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The drug industry’s triumph over the Drug Enforcement Administration

Scott Higham and Lenny Bernstein Washington Post October 15, 2017

In April 2016, at the height of the deadliest drug epidemic in U.S. history, Congress effectively stripped the Drug Enforcement Administration of its most potent weapon against large drug companies suspected of spilling prescription narcotics onto the nation’s streets.

By then, the opioid war had claimed 200,000 lives, more than three times the number of U.S. military deaths in the Vietnam War. Overdose deaths continue to rise. There is no end in sight. Read full story.

Image caption: Cardinal Health Inc. paid a $34 million fine after the DEA brought a case in 2008 that claimed the company filled “blatantly suspicious” orders from online drugstores. (Image: Cardinal Health, Inc.)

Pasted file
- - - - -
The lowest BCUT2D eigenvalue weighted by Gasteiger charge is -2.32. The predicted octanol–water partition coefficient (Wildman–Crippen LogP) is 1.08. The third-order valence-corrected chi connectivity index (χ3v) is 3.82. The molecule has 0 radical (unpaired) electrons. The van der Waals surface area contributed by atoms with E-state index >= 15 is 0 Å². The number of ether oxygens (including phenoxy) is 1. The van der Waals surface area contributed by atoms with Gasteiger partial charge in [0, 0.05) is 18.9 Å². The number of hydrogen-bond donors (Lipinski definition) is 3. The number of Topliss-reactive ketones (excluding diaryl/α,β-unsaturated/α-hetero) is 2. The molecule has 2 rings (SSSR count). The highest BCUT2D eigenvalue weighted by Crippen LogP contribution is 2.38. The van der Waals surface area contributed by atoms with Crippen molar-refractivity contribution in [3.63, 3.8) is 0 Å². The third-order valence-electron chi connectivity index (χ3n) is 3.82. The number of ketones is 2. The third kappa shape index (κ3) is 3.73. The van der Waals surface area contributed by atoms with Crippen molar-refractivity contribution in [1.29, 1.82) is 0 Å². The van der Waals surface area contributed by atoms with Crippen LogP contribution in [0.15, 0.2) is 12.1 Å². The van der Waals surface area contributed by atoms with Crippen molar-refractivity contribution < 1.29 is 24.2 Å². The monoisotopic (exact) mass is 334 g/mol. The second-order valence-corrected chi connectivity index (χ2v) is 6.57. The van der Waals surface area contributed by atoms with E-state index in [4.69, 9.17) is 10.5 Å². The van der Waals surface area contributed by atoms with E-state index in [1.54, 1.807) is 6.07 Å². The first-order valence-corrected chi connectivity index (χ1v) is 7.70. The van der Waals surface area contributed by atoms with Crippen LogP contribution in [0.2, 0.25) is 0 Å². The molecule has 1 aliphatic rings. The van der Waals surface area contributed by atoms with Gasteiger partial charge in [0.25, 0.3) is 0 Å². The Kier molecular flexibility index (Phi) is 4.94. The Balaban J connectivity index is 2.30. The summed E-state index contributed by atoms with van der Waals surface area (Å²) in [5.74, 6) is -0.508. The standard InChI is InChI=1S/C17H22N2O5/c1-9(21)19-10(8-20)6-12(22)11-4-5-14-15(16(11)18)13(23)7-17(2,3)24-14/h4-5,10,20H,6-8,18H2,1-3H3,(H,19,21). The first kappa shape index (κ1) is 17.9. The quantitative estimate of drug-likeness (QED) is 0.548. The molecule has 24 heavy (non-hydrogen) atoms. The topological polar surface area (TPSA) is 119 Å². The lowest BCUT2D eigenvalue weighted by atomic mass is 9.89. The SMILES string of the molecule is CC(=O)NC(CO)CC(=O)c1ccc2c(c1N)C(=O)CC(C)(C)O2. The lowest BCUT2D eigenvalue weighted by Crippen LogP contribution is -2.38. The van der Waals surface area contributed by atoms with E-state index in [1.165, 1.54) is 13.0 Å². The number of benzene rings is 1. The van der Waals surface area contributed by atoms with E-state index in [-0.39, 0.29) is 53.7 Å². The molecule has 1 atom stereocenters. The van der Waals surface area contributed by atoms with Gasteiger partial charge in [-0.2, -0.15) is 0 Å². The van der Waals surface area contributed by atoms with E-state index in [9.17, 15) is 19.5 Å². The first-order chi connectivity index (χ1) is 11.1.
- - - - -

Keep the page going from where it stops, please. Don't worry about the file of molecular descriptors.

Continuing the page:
Reducing enforcement in order to sell more prescription narcotics is a classic example of a harmful economic activity where one group uses resources to restructure the alternatives of a second group in such a way that the first group obtains income from the new behavior of the second group.  This restructuring reduces the value of the opportunities available to the second group.

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